When will the world learn?
NZ, the left-liberal cultural backwater, along with Canada, has committed one of the two cardinal sins:
a. Never appoint a leftist to anything, least of all govt;
b. Never appoint a woman.
Reason for the latter?
a. She’s invariably the wrong sort – Gillard, Clinton, May or else she’s a Marissa Mayer or Aung San Suu Kyi. They give off the impression of being a compromise person, a soft leader after, perhaps, a right bastard, but sooner or later, it is not good.
b. The main reason it’s not good is that even though it does not fall completely apart, it stagnates and doesn’t move forward, because of the nature of Woman, who is there to balance factions, appease, bring peace, be the nurturing mother, or else she’s a hang -em high like Carly Fiorina or Flint. That doesn’t get the necessary things done in a decisive way. A woman can never drain a swamp.
c. The only three reasons women are appointed are:
[i] Virtue signalling in today’s climate;
[ii] They are easier to control for the PTB;
[iii] It was going down anyway.
This blog has consistently said the above but also that Woman has other qualities which make her peerless, important qualities [although the crop of the last two decades have been pretty poor specimens overall]. Women should, just as Men should, play to their strengths.
Some people cite Meg Whitman as a success but many beg to differ:
The problem doesn’t start with the CEO; it starts with the board that selected her. HP was fundamentally a hardware, services and printing company. While Carly Fiorina had invested heavily in software development, Mark Hurd reversed much of this effort while he was there (which may make you wonder what the hell he is actually doing running Oracle). One fascinating thing is that there has been a significant turnover in board members at HP over last 15 years, which may explain why they repeated the mistake tied to both Fiorina and Hurd’s failures—making Meg Whitman the CEO and executive chairman.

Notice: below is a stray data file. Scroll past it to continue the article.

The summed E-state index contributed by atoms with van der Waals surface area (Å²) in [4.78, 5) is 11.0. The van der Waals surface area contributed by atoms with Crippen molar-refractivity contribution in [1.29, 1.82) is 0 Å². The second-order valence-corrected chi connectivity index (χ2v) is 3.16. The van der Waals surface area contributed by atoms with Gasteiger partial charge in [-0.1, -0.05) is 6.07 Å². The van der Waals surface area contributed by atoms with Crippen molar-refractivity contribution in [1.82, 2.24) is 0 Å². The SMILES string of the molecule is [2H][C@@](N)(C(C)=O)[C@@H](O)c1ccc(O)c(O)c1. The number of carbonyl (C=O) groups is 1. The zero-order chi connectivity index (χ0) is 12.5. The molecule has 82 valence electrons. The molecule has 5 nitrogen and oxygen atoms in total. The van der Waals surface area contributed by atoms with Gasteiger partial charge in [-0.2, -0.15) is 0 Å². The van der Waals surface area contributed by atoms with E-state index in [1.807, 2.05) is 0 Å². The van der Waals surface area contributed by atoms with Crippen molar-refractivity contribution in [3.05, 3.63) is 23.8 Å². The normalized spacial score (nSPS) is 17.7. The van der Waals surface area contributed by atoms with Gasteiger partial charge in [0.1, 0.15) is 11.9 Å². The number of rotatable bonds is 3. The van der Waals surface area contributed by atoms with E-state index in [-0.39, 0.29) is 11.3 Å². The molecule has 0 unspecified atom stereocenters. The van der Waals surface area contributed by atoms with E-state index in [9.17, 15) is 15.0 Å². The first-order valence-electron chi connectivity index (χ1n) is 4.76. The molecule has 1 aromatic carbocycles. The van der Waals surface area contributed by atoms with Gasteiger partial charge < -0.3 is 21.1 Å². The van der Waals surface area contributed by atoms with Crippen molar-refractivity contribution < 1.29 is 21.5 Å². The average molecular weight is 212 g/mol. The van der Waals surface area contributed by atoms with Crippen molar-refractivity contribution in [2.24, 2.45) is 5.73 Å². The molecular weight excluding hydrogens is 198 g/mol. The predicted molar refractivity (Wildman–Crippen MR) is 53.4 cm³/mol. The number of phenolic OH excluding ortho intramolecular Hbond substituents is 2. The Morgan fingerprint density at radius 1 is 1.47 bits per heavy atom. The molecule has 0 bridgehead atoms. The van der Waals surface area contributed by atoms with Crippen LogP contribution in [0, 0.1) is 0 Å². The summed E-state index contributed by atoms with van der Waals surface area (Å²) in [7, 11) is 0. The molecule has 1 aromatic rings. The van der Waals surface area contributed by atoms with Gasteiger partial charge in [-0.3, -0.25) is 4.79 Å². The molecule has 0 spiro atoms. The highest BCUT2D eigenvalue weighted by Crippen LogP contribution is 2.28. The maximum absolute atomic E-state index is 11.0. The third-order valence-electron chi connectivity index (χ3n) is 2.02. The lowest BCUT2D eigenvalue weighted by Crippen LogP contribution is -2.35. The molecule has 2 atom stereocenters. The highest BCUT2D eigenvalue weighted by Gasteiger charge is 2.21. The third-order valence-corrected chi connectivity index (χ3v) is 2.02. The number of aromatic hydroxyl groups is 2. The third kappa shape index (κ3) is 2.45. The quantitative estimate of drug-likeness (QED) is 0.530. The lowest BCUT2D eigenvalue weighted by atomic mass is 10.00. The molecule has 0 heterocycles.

The thing is, it’s subtle. Both Mayer and Whitman can point to some successes here and there and these are blown out of proportion as major victories when the fundamental problems for the company are not being addressed, because of the nature of the CEO. Like Jim Hacker, she ‘does all right’ in a paint by numbers way but does not inspire, lead – she just takes care of day to day business and always with that female chip on the shoulder about kudos.
And as the article says, there are plenty of men failing too – start with boards of companies, political party chairmanship. They put the wrong people in, for reasons listed further up in the post. There are vastly more men, therefore there will be proportionally more failures. That does not disguise that the percentage of failures of women in key roles is almost total, with a few shining exceptions here and there – people who access the expertise on tap.
But ultimately, it goes nowhere. Great administering on a day by day basis – see Sarah Huckabee in the US, Hope Hicks … but that’s it.
In NZ, for that double reason at the top, it will be a slow grind downwards, as it has been for every nation that’s ever done it.